Cleanse Diets: Are They Worth It?

cleanse diets

Around the new year, people are determined to get in shape and be healthier in general. This usually includes going to the gym more often, limiting your late night trips to the golden arches, and dieting. With so many people facing similar goals and challenges, diets have become almost an annual fad that we see in the early months of every year. In recent years, we’ve seen the Atkins diet, the South Beach diet, and so on. One of the most recent diets that society seems to have taken a liking to is the “Master Cleanse” diet.

While the Master Cleanse diet isn’t exactly new, it’s one of the diets that’s really gotten some momentum as of late. The Master Cleanse diet consists of no solid foods and a lot of juice. The bright side of sticking to this diet is that you will definitely lose weight, and you’ll probably lose it very quickly. As a detox diet, those in favor of the diet would argue that the Master Cleanse flushes all of the toxins out of your system. Our bodies are full of pollution from alcohol, caffeine, cigarette smoke, etc., and a detox is supposed to cleanse your body from all of those pollutants.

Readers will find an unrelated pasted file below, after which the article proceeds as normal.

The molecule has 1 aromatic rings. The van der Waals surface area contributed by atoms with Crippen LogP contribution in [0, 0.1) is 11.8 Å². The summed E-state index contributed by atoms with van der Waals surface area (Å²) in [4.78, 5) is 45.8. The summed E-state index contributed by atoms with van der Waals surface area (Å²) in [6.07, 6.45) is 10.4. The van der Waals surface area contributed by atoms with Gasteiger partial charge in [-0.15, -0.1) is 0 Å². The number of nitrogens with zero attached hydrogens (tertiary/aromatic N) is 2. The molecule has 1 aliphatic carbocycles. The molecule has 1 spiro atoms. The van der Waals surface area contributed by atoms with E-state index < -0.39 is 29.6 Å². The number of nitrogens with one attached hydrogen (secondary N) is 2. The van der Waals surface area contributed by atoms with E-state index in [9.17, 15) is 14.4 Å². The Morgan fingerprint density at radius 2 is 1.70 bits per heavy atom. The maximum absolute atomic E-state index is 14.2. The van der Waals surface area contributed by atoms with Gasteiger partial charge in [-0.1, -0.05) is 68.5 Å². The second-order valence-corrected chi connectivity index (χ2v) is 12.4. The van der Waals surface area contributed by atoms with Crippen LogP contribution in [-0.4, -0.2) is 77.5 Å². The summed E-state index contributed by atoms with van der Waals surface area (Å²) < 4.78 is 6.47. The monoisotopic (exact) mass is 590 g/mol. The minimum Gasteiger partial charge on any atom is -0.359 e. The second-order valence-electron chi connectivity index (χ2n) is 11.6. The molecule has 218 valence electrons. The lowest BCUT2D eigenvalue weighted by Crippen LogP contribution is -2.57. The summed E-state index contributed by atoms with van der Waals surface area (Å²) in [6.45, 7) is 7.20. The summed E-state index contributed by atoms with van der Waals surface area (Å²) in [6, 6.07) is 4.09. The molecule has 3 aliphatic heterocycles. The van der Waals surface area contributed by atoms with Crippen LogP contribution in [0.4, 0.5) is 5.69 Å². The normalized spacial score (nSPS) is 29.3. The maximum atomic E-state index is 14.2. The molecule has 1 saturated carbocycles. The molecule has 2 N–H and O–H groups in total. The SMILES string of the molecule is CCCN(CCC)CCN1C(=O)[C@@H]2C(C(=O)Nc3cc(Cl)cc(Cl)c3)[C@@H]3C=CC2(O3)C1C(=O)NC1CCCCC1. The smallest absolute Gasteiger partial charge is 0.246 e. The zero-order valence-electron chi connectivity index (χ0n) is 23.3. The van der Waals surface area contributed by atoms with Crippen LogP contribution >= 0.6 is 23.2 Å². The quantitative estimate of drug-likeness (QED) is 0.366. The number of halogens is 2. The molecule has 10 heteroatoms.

Studies on this diet have proven to have interesting results, though.

Keri Glassman, a registered dietician, went on a morning TV show and explained some of her concerns. Among her primary worries were: We don’t know if our body needs the extra help removing toxins (that’s why we have the kidneys and liver), people lose weight too quickly, after dieting they put on more weight than they originally lost, fatigue, some juice cleanses lack the necessary nutrients. She did say, however, that if you’re going to do a detox, you should do a modified version, and make it slightly more healthy than simply avoiding solid foods for a full month or two.

Part of why these diets have become so popular is because of a recent documentary of an overweight man struggling to lose weight and become healthy. He goes on a rigorous juicing diet for 60 days and has incredible results. While juicing had positive results for the dieter, that doesn’t mean that your body will have a similar reaction. There is little to no scientific evidence that supports this method of dieting, and most dieticians, like Ms. Glassman, will suggest you to try a different, modified version of a strict juicing diet.

Your desire to lose weight is a great thing. Not everyone has the motivation to do so, so you are well on your way to achieving your goals. A detox and a juicing diet will certainly help you lose weight, but that doesn’t necessarily make it healthy. This kind of diet is incredibly taxing on the mind and the body. Your best bet it to ask your doctor about your options, and make sure to choose the diet that is best for your body and your needs.

Paisley Hansen

View posts by Paisley Hansen
Paisley Hansen is a freelance writer and expert in health, fitness, beauty and fashion. When she isn’t writing she can usually be found reading a good book or hitting the gym.
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